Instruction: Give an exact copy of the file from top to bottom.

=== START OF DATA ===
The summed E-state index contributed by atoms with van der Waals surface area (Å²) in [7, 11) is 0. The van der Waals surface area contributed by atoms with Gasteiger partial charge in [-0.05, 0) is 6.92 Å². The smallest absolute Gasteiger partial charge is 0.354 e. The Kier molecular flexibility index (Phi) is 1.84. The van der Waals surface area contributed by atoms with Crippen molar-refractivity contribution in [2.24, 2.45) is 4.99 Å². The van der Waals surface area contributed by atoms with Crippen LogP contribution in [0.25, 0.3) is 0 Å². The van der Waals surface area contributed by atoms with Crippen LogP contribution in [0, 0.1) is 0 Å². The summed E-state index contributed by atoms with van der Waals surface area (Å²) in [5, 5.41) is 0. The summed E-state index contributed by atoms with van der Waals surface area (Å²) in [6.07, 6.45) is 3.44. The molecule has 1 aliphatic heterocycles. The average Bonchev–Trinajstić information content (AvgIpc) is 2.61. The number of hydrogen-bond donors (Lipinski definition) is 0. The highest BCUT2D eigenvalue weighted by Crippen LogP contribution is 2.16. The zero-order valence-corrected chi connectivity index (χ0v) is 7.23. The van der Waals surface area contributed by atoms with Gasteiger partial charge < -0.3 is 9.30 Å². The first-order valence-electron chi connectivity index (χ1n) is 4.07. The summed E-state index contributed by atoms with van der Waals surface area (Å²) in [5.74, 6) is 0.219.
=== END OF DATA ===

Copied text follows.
The summed E-state index contributed by atoms with van der Waals surface area (Å²) in [7, 11) is 0. The van der Waals surface area contributed by atoms with Gasteiger partial charge in [-0.05, 0) is 6.92 Å². The smallest absolute Gasteiger partial charge is 0.354 e. The Kier molecular flexibility index (Phi) is 1.84. The van der Waals surface area contributed by atoms with Crippen molar-refractivity contribution in [2.24, 2.45) is 4.99 Å². The van der Waals surface area contributed by atoms with Crippen LogP contribution in [0.25, 0.3) is 0 Å². The van der Waals surface area contributed by atoms with Crippen LogP contribution in [0, 0.1) is 0 Å². The summed E-state index contributed by atoms with van der Waals surface area (Å²) in [5, 5.41) is 0. The summed E-state index contributed by atoms with van der Waals surface area (Å²) in [6.07, 6.45) is 3.44. The molecule has 1 aliphatic heterocycles. The average Bonchev–Trinajstić information content (AvgIpc) is 2.61. The number of hydrogen-bond donors (Lipinski definition) is 0. The highest BCUT2D eigenvalue weighted by Crippen LogP contribution is 2.16. The zero-order valence-corrected chi connectivity index (χ0v) is 7.23. The van der Waals surface area contributed by atoms with Gasteiger partial charge < -0.3 is 9.30 Å². The first-order valence-electron chi connectivity index (χ1n) is 4.07. The summed E-state index contributed by atoms with van der Waals surface area (Å²) in [5.74, 6) is 0.219.